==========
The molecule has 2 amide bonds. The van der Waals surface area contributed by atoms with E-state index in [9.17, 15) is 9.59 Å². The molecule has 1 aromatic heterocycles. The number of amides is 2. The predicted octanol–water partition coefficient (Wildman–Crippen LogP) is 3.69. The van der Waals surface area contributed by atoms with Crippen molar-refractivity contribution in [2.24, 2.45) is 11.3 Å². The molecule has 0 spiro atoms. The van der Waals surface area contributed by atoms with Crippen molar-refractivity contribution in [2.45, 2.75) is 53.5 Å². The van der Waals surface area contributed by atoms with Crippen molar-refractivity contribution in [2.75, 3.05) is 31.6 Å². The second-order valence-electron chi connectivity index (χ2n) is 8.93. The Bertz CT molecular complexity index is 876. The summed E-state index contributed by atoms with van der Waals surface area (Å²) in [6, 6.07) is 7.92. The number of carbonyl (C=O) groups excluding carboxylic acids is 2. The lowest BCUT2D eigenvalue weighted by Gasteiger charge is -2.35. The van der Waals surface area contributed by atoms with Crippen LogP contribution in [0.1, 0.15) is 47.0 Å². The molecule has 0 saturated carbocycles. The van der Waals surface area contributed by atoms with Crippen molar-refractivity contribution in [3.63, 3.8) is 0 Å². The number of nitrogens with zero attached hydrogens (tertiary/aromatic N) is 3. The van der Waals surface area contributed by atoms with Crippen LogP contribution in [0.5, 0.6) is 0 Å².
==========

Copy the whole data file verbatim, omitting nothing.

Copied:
The molecule has 2 amide bonds. The van der Waals surface area contributed by atoms with E-state index in [9.17, 15) is 9.59 Å². The molecule has 1 aromatic heterocycles. The number of amides is 2. The predicted octanol–water partition coefficient (Wildman–Crippen LogP) is 3.69. The van der Waals surface area contributed by atoms with Crippen molar-refractivity contribution in [2.24, 2.45) is 11.3 Å². The molecule has 0 spiro atoms. The van der Waals surface area contributed by atoms with Crippen molar-refractivity contribution in [2.45, 2.75) is 53.5 Å². The van der Waals surface area contributed by atoms with Crippen molar-refractivity contribution in [2.75, 3.05) is 31.6 Å². The second-order valence-electron chi connectivity index (χ2n) is 8.93. The Bertz CT molecular complexity index is 876. The summed E-state index contributed by atoms with van der Waals surface area (Å²) in [6, 6.07) is 7.92. The number of carbonyl (C=O) groups excluding carboxylic acids is 2. The lowest BCUT2D eigenvalue weighted by Gasteiger charge is -2.35. The van der Waals surface area contributed by atoms with Crippen LogP contribution in [0.1, 0.15) is 47.0 Å². The molecule has 0 saturated carbocycles. The van der Waals surface area contributed by atoms with Crippen molar-refractivity contribution in [3.63, 3.8) is 0 Å². The number of nitrogens with zero attached hydrogens (tertiary/aromatic N) is 3. The van der Waals surface area contributed by atoms with Crippen LogP contribution in [0.5, 0.6) is 0 Å².